“Life” is also more problematic for legal reasons, as “ending a life” could be translated as “killing”. A fetus as a human being or a human emergence would be more precise and less controversial than “a part of the female body”, “a drop of tissue” or “the life of the baby”.
Abortion is not a reproductive term. The embryo-fetus is already produced. It is not a decision about reproduction. This is a decision about carrying and giving birth. Induced abortion would be more a matter of parturition rights than of reproductive rights.
Women’s rights have historically centered on full personality and citizenship through the vote and later on cultural power in leadership within the family and society. These good developments in empowering women to have their voices heard are often placed under the positive umbrella of women’s individual rights.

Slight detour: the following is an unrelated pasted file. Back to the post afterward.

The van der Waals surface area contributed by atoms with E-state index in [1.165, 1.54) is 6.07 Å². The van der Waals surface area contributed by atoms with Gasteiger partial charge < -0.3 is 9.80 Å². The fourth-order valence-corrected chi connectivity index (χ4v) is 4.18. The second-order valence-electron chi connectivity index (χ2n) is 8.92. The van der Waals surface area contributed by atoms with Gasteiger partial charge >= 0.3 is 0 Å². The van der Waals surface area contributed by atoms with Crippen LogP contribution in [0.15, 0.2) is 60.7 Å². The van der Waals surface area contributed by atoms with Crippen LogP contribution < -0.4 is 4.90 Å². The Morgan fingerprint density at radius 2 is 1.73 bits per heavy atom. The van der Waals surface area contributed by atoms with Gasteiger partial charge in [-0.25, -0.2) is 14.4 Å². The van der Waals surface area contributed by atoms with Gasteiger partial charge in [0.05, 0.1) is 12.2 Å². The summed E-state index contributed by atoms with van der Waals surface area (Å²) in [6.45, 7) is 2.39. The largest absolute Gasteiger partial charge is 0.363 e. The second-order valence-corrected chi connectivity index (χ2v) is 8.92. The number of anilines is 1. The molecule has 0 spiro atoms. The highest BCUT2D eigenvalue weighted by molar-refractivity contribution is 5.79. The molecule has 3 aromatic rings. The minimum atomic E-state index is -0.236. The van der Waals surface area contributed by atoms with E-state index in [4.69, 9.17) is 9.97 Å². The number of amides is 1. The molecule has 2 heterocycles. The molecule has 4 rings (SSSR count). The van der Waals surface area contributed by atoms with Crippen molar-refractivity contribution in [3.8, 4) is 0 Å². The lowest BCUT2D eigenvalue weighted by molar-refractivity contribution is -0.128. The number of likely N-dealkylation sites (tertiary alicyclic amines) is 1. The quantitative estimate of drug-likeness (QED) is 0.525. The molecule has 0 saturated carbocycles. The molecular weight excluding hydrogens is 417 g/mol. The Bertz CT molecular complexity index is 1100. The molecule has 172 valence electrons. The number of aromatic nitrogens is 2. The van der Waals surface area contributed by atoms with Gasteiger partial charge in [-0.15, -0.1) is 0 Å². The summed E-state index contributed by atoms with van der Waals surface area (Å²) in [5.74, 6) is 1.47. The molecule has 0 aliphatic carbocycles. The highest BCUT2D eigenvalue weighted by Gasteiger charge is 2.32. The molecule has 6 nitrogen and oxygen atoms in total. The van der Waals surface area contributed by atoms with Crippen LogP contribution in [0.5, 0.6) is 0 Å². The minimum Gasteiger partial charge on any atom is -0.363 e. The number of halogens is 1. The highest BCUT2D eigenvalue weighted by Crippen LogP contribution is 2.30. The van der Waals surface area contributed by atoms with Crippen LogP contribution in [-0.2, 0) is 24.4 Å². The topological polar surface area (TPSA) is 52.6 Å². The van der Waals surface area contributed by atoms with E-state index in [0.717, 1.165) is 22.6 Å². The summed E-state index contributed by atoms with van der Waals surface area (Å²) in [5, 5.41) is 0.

Complex science deserves an objective and precise lexicon. Medical terms and definitions, like scientific data, should be created with as little bias as possible. Manipulation using polemical phrases should be avoided. The polarization of the subject of abortion in the United States has destroyed even the ability of the medical community to create verbiage that does not vote for a political camp.
It is not wrong to have an informed medical opinion on a course of action in unique and particular circumstances, but these discussions cannot be entertained, let alone translated for our communities, unless we adopt and did not speak with clarity of terms. The subject of abortion deserves better. Those who are pregnant in the emergency room deserve better.
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Dr. Mosleyis an emergency physician in Wichita, KS.